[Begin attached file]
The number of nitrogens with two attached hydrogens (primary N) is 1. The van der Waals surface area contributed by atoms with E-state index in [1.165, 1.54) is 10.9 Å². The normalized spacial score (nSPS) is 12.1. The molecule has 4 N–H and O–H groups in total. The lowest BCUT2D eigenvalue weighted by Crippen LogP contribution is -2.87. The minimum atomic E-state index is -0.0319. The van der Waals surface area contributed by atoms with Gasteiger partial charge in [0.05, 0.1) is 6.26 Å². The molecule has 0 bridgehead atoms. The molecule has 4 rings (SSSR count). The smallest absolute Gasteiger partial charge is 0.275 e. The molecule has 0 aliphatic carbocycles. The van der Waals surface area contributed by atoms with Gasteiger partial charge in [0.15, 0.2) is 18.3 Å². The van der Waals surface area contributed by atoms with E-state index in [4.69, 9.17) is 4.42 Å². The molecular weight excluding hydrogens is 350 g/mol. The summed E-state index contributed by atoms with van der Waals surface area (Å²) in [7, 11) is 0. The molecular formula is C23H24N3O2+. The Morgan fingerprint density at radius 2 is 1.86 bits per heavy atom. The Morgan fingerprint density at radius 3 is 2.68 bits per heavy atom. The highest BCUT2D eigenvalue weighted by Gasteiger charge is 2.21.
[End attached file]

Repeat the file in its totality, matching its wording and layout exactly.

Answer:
The number of nitrogens with two attached hydrogens (primary N) is 1. The van der Waals surface area contributed by atoms with E-state index in [1.165, 1.54) is 10.9 Å². The normalized spacial score (nSPS) is 12.1. The molecule has 4 N–H and O–H groups in total. The lowest BCUT2D eigenvalue weighted by Crippen LogP contribution is -2.87. The minimum atomic E-state index is -0.0319. The van der Waals surface area contributed by atoms with Gasteiger partial charge in [0.05, 0.1) is 6.26 Å². The molecule has 0 bridgehead atoms. The molecule has 4 rings (SSSR count). The smallest absolute Gasteiger partial charge is 0.275 e. The molecule has 0 aliphatic carbocycles. The van der Waals surface area contributed by atoms with Gasteiger partial charge in [0.15, 0.2) is 18.3 Å². The van der Waals surface area contributed by atoms with E-state index in [4.69, 9.17) is 4.42 Å². The molecular weight excluding hydrogens is 350 g/mol. The summed E-state index contributed by atoms with van der Waals surface area (Å²) in [7, 11) is 0. The molecular formula is C23H24N3O2+. The Morgan fingerprint density at radius 2 is 1.86 bits per heavy atom. The Morgan fingerprint density at radius 3 is 2.68 bits per heavy atom. The highest BCUT2D eigenvalue weighted by Gasteiger charge is 2.21.